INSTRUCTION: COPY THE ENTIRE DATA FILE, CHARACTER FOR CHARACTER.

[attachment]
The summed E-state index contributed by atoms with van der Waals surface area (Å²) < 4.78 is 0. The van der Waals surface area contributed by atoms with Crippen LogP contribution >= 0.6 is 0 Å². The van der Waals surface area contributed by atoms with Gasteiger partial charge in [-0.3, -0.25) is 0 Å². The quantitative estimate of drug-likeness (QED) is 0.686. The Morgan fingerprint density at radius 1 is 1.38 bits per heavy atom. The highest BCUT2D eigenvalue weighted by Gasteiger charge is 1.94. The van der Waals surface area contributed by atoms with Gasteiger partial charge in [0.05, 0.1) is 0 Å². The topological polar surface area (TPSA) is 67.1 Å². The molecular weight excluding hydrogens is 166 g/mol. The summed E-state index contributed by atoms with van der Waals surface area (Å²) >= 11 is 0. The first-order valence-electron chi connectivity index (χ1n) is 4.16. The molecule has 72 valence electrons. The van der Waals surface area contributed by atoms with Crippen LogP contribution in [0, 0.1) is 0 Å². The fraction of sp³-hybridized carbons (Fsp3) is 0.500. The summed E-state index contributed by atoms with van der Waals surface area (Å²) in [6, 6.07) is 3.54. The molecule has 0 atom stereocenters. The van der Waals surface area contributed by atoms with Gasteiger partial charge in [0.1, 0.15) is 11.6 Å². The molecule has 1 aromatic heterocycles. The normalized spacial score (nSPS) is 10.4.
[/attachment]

The summed E-state index contributed by atoms with van der Waals surface area (Å²) < 4.78 is 0. The van der Waals surface area contributed by atoms with Crippen LogP contribution >= 0.6 is 0 Å². The van der Waals surface area contributed by atoms with Gasteiger partial charge in [-0.3, -0.25) is 0 Å². The quantitative estimate of drug-likeness (QED) is 0.686. The Morgan fingerprint density at radius 1 is 1.38 bits per heavy atom. The highest BCUT2D eigenvalue weighted by Gasteiger charge is 1.94. The van der Waals surface area contributed by atoms with Gasteiger partial charge in [0.05, 0.1) is 0 Å². The topological polar surface area (TPSA) is 67.1 Å². The molecular weight excluding hydrogens is 166 g/mol. The summed E-state index contributed by atoms with van der Waals surface area (Å²) >= 11 is 0. The first-order valence-electron chi connectivity index (χ1n) is 4.16. The molecule has 72 valence electrons. The van der Waals surface area contributed by atoms with Crippen LogP contribution in [0, 0.1) is 0 Å². The fraction of sp³-hybridized carbons (Fsp3) is 0.500. The summed E-state index contributed by atoms with van der Waals surface area (Å²) in [6, 6.07) is 3.54. The molecule has 0 atom stereocenters. The van der Waals surface area contributed by atoms with Gasteiger partial charge in [0.1, 0.15) is 11.6 Å². The molecule has 1 aromatic heterocycles. The normalized spacial score (nSPS) is 10.4.